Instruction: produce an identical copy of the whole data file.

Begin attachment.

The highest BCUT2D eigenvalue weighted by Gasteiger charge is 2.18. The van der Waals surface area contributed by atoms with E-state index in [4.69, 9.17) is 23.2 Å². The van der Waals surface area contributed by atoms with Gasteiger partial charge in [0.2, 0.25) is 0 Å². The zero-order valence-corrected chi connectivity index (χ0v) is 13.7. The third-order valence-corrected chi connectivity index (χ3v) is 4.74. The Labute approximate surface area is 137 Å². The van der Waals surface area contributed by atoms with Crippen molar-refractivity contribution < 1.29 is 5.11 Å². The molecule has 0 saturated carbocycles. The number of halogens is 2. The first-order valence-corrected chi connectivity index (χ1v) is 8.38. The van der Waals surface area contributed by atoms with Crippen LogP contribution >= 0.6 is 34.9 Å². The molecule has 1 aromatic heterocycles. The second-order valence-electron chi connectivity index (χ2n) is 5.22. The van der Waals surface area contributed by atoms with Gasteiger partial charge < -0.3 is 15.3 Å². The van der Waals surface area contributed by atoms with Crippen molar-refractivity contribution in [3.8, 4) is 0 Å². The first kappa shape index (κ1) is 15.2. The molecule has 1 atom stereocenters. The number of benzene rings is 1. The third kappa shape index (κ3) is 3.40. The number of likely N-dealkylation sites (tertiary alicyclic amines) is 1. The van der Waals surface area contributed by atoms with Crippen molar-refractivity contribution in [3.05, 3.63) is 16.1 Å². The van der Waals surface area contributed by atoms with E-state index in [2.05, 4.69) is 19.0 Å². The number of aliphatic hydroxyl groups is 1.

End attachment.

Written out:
The highest BCUT2D eigenvalue weighted by Gasteiger charge is 2.18. The van der Waals surface area contributed by atoms with E-state index in [4.69, 9.17) is 23.2 Å². The van der Waals surface area contributed by atoms with Gasteiger partial charge in [0.2, 0.25) is 0 Å². The zero-order valence-corrected chi connectivity index (χ0v) is 13.7. The third-order valence-corrected chi connectivity index (χ3v) is 4.74. The Labute approximate surface area is 137 Å². The van der Waals surface area contributed by atoms with Crippen molar-refractivity contribution < 1.29 is 5.11 Å². The molecule has 0 saturated carbocycles. The number of halogens is 2. The first-order valence-corrected chi connectivity index (χ1v) is 8.38. The van der Waals surface area contributed by atoms with Crippen LogP contribution >= 0.6 is 34.9 Å². The molecule has 1 aromatic heterocycles. The second-order valence-electron chi connectivity index (χ2n) is 5.22. The van der Waals surface area contributed by atoms with Gasteiger partial charge < -0.3 is 15.3 Å². The van der Waals surface area contributed by atoms with Crippen molar-refractivity contribution in [3.8, 4) is 0 Å². The first kappa shape index (κ1) is 15.2. The molecule has 1 atom stereocenters. The number of benzene rings is 1. The third kappa shape index (κ3) is 3.40. The number of likely N-dealkylation sites (tertiary alicyclic amines) is 1. The van der Waals surface area contributed by atoms with Crippen molar-refractivity contribution in [3.05, 3.63) is 16.1 Å². The van der Waals surface area contributed by atoms with E-state index in [2.05, 4.69) is 19.0 Å². The number of aliphatic hydroxyl groups is 1.